Rabbi Rosinger had a very strong sense of the self-worth of the individual. In a sermon entitled “Man Can Become Godlike”, he once wrote, ““Man can rise to divine heights…Man is born fit to become the companion of God. He can rise to be the co-worker of the Creator.” With divine guidance, the rabbi, the architect and the artist all collaborated to collectively seek this level of attainment. In doing so, they brought into existence a house of worship of national significance and international prominence that inspires Jewish faith and will continue to serve its lofty purpose for many generations.

A Brief History of the Early Beaumont Jewish Community

By W. T. Block

(Originally published in The Texas Gulf Historical and Biographical Record in November 1984)

Dedicated to the late Rabbi N. J. Friedman, D.D., D. Th. 1

As strange as it may seem, not all early American states and colonies treated Jews as their equals. As far back as 1700, there is no record of differential treatment of Jews in South Carolina, whereas the state of Maryland saddled them with legal disabilities until 1825.2 Early Beaumont, Texas, like Charleston, South Carolina, offered an amenable and equitable climate for Jews to compete, and although Jewish settlement here came comparatively late, it quickly flourished.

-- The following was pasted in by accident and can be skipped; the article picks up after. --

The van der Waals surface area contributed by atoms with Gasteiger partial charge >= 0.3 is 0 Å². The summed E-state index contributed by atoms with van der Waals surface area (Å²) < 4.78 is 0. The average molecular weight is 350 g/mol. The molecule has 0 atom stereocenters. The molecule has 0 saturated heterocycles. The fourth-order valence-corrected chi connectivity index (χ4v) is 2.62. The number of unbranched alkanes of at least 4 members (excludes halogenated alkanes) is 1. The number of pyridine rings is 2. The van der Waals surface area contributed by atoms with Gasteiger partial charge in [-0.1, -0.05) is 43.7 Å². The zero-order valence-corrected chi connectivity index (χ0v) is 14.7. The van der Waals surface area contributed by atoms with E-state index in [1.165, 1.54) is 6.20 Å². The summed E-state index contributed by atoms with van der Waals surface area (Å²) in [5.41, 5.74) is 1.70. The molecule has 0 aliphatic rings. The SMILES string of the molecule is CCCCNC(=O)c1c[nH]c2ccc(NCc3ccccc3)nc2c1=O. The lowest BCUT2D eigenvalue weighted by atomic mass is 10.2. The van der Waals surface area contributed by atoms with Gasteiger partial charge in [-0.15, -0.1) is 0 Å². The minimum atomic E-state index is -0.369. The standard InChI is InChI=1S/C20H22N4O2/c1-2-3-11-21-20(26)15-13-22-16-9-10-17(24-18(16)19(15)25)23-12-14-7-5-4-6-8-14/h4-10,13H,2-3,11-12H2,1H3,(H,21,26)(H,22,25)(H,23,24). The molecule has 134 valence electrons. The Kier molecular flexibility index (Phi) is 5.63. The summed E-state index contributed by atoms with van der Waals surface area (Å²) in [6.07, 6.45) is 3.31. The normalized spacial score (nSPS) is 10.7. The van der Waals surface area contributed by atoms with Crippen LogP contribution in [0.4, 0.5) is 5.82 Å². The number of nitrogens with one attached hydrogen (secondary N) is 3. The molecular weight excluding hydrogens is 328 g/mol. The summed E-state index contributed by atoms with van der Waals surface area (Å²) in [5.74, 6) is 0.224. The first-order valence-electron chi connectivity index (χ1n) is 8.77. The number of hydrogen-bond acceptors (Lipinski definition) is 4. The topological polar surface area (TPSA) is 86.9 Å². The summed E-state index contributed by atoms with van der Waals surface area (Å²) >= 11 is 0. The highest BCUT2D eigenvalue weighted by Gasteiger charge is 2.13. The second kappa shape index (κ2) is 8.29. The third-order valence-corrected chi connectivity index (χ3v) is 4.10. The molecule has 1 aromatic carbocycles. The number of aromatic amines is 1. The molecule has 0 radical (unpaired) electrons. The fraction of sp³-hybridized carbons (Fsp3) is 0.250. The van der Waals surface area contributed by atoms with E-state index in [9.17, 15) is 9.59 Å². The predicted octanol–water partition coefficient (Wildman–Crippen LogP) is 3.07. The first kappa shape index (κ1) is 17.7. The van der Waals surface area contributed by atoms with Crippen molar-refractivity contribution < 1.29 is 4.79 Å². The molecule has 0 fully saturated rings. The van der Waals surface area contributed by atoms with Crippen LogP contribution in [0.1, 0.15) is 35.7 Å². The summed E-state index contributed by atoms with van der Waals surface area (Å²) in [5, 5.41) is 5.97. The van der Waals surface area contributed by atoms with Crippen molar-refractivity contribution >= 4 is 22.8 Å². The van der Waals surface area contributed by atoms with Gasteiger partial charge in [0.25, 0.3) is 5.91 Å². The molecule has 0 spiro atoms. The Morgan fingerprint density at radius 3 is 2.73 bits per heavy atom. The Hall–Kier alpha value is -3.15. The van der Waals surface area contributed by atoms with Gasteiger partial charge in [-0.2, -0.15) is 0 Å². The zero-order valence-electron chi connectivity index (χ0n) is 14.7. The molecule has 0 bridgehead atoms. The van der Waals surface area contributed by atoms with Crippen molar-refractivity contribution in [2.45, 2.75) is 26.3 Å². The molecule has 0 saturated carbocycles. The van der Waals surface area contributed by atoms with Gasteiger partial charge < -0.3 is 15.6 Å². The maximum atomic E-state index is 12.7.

Those Jews entering Texas during the 1840’s usually remained in Galveston and by 1867 had established a synagogue there. As economic opportunity developed elsewhere in Texas, many migrated from the Island City. Simon Wiess, a Beaumont merchant in the year 1838, is generally credited as having been the first Jew to arrive in Jefferson County. Wiess, however, married a Presbyterian, and apparently abandoned his Mosaic faith after his arrival in Texas.3 Except for itinerant wagon peddlers,4 no other Jews are known to have arrived in Beaumont until 1878, when Morris J. Loeb moved his family here and opened a cigar store.5 Wolf Bluestein and J. Solinsky settled in Orange in 1876. 6